train traveling from roadbed to nothing

Discussion in 'Getting Started' started by prodigy2k7, Feb 4, 2007.

  1. prodigy2k7

    prodigy2k7 Member

    This part I never understood, how do you make a smooth transition from a roadbed track into nothing?

    I was thinking of just using cork for everything, I have some turnouts with ending track but its not really a "yard" I guess since they arent all jumbled together...
    I plan to have the turnouts as a... service maybe one for for a washing station or something...
    Any ideas?

  2. bigsteel

    bigsteel Call me Mr.Tinkertrain

    there are so many ways to transition something,when i do my scenery i hang my plaster cloth on i drape a little of the edge of the road bed to make a transition,and on the sides of the road i use sculptamold to form the transition.and as for servicing you could probably have a small turntable and roundhouse (assuming your using 4 axled deisels) where the one spur runs into the left side might have to adjust your road but it may work with a 10 in for the other stuff it can go anywhere
  3. doctorwayne

    doctorwayne Active Member

    One of the reasons that I prefer cork roadbed is that it's easy to make a smooth transition down to the sub-roadbed. Simply lay the cork as you normally would, ending it where you want the lower area to begin (not where you want the slope to start downward). I use yellow carpenters glue to secure the cork to the plywood sub-roadbed, temporarily tacking it in place with partially driven 1 1/2" nails. When the glue has dried, the nails are removed. Now, wrap a piece of coarse sandpaper around a block of wood, and start sanding. I use #36 paper, as I have tons of it on hand, but any really coarse type will work. Try to make the slope as long as you can, especially if the track is part of the mainline. For industrial sidings, the distance can be much shorter. Don't be put off by the idea of all this sanding, as the cork is very easy to sand and shouldn't take more than a few minutes. Save the residue, too, as it's useful as fill or ballast.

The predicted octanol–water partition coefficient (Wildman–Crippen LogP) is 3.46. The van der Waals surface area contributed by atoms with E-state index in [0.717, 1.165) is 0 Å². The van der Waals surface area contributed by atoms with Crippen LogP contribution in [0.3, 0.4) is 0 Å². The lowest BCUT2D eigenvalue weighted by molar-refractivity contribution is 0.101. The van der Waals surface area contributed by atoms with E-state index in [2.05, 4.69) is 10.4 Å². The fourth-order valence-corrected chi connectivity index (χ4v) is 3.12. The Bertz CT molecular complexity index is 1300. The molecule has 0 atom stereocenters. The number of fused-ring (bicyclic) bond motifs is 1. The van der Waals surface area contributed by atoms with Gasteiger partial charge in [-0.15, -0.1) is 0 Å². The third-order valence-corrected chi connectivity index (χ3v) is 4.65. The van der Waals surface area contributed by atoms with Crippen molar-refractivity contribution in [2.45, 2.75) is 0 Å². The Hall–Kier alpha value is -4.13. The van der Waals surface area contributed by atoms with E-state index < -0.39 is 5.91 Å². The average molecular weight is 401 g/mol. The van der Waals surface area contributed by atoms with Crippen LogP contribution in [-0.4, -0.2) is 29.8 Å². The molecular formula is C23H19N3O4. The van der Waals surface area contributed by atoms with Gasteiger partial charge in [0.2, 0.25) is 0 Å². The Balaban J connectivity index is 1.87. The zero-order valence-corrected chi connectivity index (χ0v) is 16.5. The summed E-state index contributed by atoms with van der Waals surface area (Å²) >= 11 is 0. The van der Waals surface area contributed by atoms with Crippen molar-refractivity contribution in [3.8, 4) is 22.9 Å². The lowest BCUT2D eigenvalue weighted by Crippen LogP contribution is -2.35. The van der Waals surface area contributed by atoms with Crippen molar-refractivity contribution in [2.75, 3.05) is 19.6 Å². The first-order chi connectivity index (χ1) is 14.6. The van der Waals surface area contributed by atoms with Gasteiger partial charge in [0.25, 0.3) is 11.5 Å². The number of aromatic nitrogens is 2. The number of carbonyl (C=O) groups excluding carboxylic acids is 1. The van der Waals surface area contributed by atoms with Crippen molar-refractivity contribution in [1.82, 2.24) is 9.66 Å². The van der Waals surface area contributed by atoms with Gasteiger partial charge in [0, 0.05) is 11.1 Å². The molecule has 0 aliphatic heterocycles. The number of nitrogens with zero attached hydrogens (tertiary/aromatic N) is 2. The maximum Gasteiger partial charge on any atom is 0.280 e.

In this photo, the diesels are running on track that's on cork roadbed, while that turnout at the top of the frame is sitting right on the plywood tabletop. the transition is about 14" long.

    Here's the same area without a train in the way. The turnout for the coaling tower hopper track, hidden behind the roof in the foreground (but visible in the photo above) is on the plywood base, while the dumpshed is on full-thickness cork, with the transition using up only about 8".

    While it doesn't show very well, the mainlines in the centre of the picture curve around the backdrop, in the distance, and make the transition from full roadbed, starting from about the far end of the second boxcar, down to plywood around the corner, in about 3' of track.

  4. radar

    radar Member

    Good idea I always used a shim made from a cedar shingle!
  5. EngineerKyle

    EngineerKyle Member

    I grind down the high end of a standard shim to the height of the roadbed. It aint' perfect, but it works.

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